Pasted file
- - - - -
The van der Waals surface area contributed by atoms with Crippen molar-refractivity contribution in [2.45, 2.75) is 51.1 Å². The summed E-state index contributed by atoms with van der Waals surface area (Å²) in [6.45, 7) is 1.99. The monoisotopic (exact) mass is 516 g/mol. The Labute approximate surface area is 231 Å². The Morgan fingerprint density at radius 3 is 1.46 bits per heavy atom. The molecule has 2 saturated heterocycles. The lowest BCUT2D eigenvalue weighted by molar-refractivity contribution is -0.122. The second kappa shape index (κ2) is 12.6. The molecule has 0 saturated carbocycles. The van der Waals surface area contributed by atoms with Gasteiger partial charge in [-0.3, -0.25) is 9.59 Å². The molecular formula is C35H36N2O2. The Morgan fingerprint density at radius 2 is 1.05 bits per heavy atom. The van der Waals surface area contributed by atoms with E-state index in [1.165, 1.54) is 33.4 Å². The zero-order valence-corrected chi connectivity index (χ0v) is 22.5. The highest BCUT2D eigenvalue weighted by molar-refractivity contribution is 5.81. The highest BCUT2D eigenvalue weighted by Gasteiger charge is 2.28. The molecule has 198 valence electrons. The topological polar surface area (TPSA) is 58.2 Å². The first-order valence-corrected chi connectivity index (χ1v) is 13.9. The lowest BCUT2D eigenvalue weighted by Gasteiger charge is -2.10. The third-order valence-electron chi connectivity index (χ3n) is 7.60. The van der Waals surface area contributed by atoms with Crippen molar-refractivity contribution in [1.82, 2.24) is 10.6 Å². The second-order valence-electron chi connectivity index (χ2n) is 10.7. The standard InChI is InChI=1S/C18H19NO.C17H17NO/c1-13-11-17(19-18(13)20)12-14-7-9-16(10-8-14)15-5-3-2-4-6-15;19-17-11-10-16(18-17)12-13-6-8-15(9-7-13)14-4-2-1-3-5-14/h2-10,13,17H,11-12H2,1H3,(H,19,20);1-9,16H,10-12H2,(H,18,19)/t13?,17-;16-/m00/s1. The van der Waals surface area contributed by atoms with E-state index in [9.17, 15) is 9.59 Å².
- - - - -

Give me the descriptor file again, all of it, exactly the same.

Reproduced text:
The van der Waals surface area contributed by atoms with Crippen molar-refractivity contribution in [2.45, 2.75) is 51.1 Å². The summed E-state index contributed by atoms with van der Waals surface area (Å²) in [6.45, 7) is 1.99. The monoisotopic (exact) mass is 516 g/mol. The Labute approximate surface area is 231 Å². The Morgan fingerprint density at radius 3 is 1.46 bits per heavy atom. The molecule has 2 saturated heterocycles. The lowest BCUT2D eigenvalue weighted by molar-refractivity contribution is -0.122. The second kappa shape index (κ2) is 12.6. The molecule has 0 saturated carbocycles. The van der Waals surface area contributed by atoms with Gasteiger partial charge in [-0.3, -0.25) is 9.59 Å². The molecular formula is C35H36N2O2. The Morgan fingerprint density at radius 2 is 1.05 bits per heavy atom. The van der Waals surface area contributed by atoms with E-state index in [1.165, 1.54) is 33.4 Å². The zero-order valence-corrected chi connectivity index (χ0v) is 22.5. The highest BCUT2D eigenvalue weighted by molar-refractivity contribution is 5.81. The highest BCUT2D eigenvalue weighted by Gasteiger charge is 2.28. The molecule has 198 valence electrons. The topological polar surface area (TPSA) is 58.2 Å². The first-order valence-corrected chi connectivity index (χ1v) is 13.9. The lowest BCUT2D eigenvalue weighted by Gasteiger charge is -2.10. The third-order valence-electron chi connectivity index (χ3n) is 7.60. The van der Waals surface area contributed by atoms with Crippen molar-refractivity contribution in [1.82, 2.24) is 10.6 Å². The second-order valence-electron chi connectivity index (χ2n) is 10.7. The standard InChI is InChI=1S/C18H19NO.C17H17NO/c1-13-11-17(19-18(13)20)12-14-7-9-16(10-8-14)15-5-3-2-4-6-15;19-17-11-10-16(18-17)12-13-6-8-15(9-7-13)14-4-2-1-3-5-14/h2-10,13,17H,11-12H2,1H3,(H,19,20);1-9,16H,10-12H2,(H,18,19)/t13?,17-;16-/m00/s1. The van der Waals surface area contributed by atoms with E-state index in [9.17, 15) is 9.59 Å².